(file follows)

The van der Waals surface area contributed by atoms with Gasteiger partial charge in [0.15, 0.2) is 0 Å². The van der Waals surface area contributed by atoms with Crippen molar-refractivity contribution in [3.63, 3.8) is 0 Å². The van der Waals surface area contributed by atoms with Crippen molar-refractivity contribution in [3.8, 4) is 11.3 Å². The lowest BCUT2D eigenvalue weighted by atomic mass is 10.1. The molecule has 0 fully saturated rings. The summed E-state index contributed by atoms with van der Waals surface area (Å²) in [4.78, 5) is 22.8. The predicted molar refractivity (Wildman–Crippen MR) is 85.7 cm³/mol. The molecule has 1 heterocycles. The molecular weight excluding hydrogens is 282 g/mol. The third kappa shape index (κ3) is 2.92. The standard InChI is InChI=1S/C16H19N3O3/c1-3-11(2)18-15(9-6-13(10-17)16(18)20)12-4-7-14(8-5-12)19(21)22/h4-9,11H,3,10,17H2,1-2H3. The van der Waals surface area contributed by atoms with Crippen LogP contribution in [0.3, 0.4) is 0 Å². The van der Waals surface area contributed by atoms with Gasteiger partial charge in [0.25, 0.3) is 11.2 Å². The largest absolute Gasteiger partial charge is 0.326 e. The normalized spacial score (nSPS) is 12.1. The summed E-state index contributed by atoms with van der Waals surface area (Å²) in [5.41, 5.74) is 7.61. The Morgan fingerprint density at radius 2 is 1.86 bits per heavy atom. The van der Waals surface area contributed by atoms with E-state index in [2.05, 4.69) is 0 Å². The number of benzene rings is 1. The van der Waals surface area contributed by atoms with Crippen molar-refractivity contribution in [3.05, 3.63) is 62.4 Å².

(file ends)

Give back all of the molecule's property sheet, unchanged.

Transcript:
The van der Waals surface area contributed by atoms with Gasteiger partial charge in [0.15, 0.2) is 0 Å². The van der Waals surface area contributed by atoms with Crippen molar-refractivity contribution in [3.63, 3.8) is 0 Å². The van der Waals surface area contributed by atoms with Crippen molar-refractivity contribution in [3.8, 4) is 11.3 Å². The lowest BCUT2D eigenvalue weighted by atomic mass is 10.1. The molecule has 0 fully saturated rings. The summed E-state index contributed by atoms with van der Waals surface area (Å²) in [4.78, 5) is 22.8. The predicted molar refractivity (Wildman–Crippen MR) is 85.7 cm³/mol. The molecule has 1 heterocycles. The molecular weight excluding hydrogens is 282 g/mol. The third kappa shape index (κ3) is 2.92. The standard InChI is InChI=1S/C16H19N3O3/c1-3-11(2)18-15(9-6-13(10-17)16(18)20)12-4-7-14(8-5-12)19(21)22/h4-9,11H,3,10,17H2,1-2H3. The van der Waals surface area contributed by atoms with Crippen LogP contribution in [0.3, 0.4) is 0 Å². The van der Waals surface area contributed by atoms with Gasteiger partial charge in [0.25, 0.3) is 11.2 Å². The largest absolute Gasteiger partial charge is 0.326 e. The normalized spacial score (nSPS) is 12.1. The summed E-state index contributed by atoms with van der Waals surface area (Å²) in [5.41, 5.74) is 7.61. The Morgan fingerprint density at radius 2 is 1.86 bits per heavy atom. The van der Waals surface area contributed by atoms with E-state index in [2.05, 4.69) is 0 Å². The number of benzene rings is 1. The van der Waals surface area contributed by atoms with Crippen molar-refractivity contribution in [3.05, 3.63) is 62.4 Å².